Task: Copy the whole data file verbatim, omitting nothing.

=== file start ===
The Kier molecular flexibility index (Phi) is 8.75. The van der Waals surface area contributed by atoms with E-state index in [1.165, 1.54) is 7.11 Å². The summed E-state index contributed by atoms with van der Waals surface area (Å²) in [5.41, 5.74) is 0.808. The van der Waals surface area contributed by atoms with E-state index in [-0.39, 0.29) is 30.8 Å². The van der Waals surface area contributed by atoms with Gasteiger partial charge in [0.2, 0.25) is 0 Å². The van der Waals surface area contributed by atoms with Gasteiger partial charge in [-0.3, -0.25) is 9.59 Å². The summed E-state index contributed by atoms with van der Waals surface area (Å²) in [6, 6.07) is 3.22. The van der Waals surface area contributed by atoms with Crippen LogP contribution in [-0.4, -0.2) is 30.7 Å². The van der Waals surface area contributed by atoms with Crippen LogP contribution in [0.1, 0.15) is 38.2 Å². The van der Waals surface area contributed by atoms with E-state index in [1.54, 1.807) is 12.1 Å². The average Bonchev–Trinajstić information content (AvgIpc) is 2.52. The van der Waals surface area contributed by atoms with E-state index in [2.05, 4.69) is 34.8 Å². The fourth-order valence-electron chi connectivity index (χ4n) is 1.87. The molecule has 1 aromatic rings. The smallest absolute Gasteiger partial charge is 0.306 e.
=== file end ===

The Kier molecular flexibility index (Phi) is 8.75. The van der Waals surface area contributed by atoms with E-state index in [1.165, 1.54) is 7.11 Å². The summed E-state index contributed by atoms with van der Waals surface area (Å²) in [5.41, 5.74) is 0.808. The van der Waals surface area contributed by atoms with E-state index in [-0.39, 0.29) is 30.8 Å². The van der Waals surface area contributed by atoms with Gasteiger partial charge in [0.2, 0.25) is 0 Å². The van der Waals surface area contributed by atoms with Gasteiger partial charge in [-0.3, -0.25) is 9.59 Å². The summed E-state index contributed by atoms with van der Waals surface area (Å²) in [6, 6.07) is 3.22. The van der Waals surface area contributed by atoms with Crippen LogP contribution in [-0.4, -0.2) is 30.7 Å². The van der Waals surface area contributed by atoms with Crippen LogP contribution in [0.1, 0.15) is 38.2 Å². The van der Waals surface area contributed by atoms with E-state index in [1.54, 1.807) is 12.1 Å². The average Bonchev–Trinajstić information content (AvgIpc) is 2.52. The van der Waals surface area contributed by atoms with E-state index in [2.05, 4.69) is 34.8 Å². The fourth-order valence-electron chi connectivity index (χ4n) is 1.87. The molecule has 1 aromatic rings. The smallest absolute Gasteiger partial charge is 0.306 e.